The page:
Did you know… Elbridge Gerry?

posted in: History Makers | 0

Signers of the Declaration of Independence

We posted sometime back about Ann Gerry, Elbridge Gerry’s wife since he also served as Vice President of the United States. You can see that article here: https://business.facebook.com/historicalnovelsrus/posts/199507974074569?__tn__=K-R

Elbridge Gerry( July 17, 1744 (O.S. July 6, 1744) – November 23, 1814 ) was born into a Boston merchant family. His father Thomas had come to the colonies in 1730 from England, and quickly established a fleet of ships plying their trade throughout the western hemisphere. His mother, Elizabeth Greenleaf, came from another merchant family. His unusual first name was from an ancestor of Elizbeth’s, John Elbridge. Elbridge was the third of eleven children. Coming from a wealthy family, he was educated at home until he began attending Harvard, graduating with both a bachelor’s and a master’s from that institution. He didn’t follow the usual pattern of the wealthy in attending university in England. Elbridge originally intended to study medicine but was persuaded to join the family merchant business, shipping dried cod to ports in Europe and the Caribbean.

Elbridge married Ann Thompson, from Dublin. She returned to New York City from Dublin in the mid-1780s, when she was about 20. There she caught the attention of Elbridge, some 17 years her senior. Elbridge was a signer of the Declaration of Independence, and a member of the Continental Congress. They apparently had a fervent mutual romance and married January 12, 1786. The couple had ten children in 14 years, losing only one at a young age, uncommon for the times.

Elbridge was elected to the colonial legislature and became friends with Sam Adams. Upon the closing of Boston port during British reprisal, he helped the city by shipping goods from his home port of Marblehead into the city, largely negating the British tyranny. When the British royal governor presented letters arguing for the colony’s submission, Elbridge was an ardent foe, and with Adams argued for defiance and independence.

He was appointed to the committee for correspondence between the colonies, and subsequently to the Continental Congress. However, he declined election to the First Continental Congress, owing to the illness and death of his father. After a suitable period of mourning, he rejoined the fray and was instrumental in warning John Hancock and Sam Adams of the approach of British troops on Lexington and Concord the night of April 18, 1775, barely eluding capture himself. Hancock responded:

Lexington, April 18th, 1775.   I am much obliged for your notice. It is said the officers are gone to Concord, and I will send word thither. I am full with you, that we ought to be serious, and I hope your decision will be effectual. I intend doing myself the pleasure of being with you to-morrow. My respects to the committee.

I am your real friend,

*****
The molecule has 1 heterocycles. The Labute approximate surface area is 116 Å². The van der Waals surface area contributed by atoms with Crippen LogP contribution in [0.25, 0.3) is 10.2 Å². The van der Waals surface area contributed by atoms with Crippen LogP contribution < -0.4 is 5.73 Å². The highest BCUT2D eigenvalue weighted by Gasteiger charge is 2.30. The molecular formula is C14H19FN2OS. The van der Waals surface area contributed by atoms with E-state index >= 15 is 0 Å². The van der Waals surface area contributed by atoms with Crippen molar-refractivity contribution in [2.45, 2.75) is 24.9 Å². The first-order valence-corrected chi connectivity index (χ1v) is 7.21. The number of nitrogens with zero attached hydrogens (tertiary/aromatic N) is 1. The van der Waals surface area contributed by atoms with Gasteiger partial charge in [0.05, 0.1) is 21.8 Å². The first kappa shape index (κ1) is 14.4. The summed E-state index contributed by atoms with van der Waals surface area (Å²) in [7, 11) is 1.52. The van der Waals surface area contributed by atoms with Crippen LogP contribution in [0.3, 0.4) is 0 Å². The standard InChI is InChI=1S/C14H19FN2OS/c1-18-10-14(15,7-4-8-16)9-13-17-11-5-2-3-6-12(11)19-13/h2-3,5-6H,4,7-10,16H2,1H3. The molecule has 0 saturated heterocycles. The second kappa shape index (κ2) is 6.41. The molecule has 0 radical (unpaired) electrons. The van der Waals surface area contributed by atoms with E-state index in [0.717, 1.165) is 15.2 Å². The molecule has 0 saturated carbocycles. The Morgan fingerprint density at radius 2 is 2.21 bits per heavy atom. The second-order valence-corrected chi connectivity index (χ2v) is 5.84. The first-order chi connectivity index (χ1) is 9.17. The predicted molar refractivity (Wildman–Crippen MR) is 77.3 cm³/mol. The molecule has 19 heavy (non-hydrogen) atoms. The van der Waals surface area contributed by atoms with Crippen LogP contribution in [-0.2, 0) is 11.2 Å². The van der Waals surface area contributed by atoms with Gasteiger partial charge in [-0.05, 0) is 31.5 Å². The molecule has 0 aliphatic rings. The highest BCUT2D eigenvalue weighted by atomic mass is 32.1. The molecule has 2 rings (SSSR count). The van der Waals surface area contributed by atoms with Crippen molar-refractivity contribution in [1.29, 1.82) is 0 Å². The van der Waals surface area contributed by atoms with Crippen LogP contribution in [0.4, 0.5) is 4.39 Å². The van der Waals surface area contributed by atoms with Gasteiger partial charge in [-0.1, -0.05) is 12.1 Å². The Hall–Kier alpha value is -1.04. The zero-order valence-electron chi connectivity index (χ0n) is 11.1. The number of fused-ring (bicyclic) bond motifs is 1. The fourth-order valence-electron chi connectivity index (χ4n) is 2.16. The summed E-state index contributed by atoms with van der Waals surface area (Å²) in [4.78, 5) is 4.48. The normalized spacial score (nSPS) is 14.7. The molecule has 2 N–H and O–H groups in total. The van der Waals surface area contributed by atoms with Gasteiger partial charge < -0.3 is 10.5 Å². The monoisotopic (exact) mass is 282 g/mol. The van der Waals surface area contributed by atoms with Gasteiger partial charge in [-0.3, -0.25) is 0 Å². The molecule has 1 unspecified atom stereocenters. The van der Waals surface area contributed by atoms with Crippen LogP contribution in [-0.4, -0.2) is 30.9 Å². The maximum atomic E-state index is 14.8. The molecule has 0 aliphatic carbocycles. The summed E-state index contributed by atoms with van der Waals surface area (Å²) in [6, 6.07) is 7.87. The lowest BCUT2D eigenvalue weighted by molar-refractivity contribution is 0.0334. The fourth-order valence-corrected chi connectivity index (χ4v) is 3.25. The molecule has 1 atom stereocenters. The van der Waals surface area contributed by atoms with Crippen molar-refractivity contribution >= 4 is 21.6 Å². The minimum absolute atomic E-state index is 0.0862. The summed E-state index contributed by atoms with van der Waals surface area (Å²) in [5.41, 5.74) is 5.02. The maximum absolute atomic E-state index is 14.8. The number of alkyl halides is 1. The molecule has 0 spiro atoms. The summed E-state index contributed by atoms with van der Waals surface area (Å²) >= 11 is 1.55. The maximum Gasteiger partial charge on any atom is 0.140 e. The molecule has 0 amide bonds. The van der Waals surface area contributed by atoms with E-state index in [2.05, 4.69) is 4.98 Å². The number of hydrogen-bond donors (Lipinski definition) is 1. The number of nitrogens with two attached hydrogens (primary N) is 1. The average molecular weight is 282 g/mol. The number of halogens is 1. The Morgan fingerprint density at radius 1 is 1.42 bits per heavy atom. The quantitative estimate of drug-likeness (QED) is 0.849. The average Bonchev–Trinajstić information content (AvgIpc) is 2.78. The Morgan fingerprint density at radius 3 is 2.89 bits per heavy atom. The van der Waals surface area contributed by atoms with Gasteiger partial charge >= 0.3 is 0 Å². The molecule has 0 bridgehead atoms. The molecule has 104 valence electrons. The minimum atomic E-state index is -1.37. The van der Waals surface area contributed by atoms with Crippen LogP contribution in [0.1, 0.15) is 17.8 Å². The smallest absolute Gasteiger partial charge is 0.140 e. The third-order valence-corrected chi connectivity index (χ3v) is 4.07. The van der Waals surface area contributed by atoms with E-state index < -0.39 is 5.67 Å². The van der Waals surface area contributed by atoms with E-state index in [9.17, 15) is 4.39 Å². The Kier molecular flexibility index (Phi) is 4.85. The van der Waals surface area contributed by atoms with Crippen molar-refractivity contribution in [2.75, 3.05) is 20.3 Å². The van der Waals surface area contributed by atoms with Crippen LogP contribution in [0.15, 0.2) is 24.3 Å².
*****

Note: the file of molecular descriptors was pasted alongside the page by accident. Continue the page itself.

JOHN HANCOCK.

Rev. Charles A. Goodrich Lives of the Signers to the Declaration of Independence. New York: William Reed & Co., 1856. Pages 120-130

Gerry was elected to the Second Continental Congress in December 1775, serving until 1780 and again from 1783 to 1785. If he was, as his biographer George Athan Billias admits, a “second rank figure” in a body that included such luminaries as Thomas Jefferson and John and Samuel Adams, he was also a diligent legislator. His efforts to persuade wavering middle colony delegates to support independence during the summer of 1776 evoked paeans of praise from John Adams. “If every man here was a Gerry,” Adams claimed, “the Liberties of America would be safe against the Gates of Earth and Hell. – us senate archives

Gerry signed the Declaration with the majority on August 2, 1776.

He used his business contacts to supply the Continental Army throughout the war, but unlike others refused to charge the nascent republic premium prices, or personally profit from the transactions.

Gerry opposed the Federalists, with their call for a strong central government, believing liberty was best preserved by local control. He did not sign the Constitution and left Congress over the dispute.

In 1811, after a bitter campaign, he was elected governor of Massachusetts, despite his personal opposition to the idea of political parties. He presided over the re-districting of Massachusetts, done in such a way as to give preference to the Democratic-Republicans, and is often remembered for the term “gerrymandering”, named after him. This earned him enmity, and he lost the next election. This led to some financial problems, and he asked his friend James Madison for help. Madison named him his running mate in the 1812 election, and he became Vice President. His advanced age and poor health meant that he didn’t last long.

In the fall of 1814, the 70-year old politician collapsed on his way to the Senate and died.

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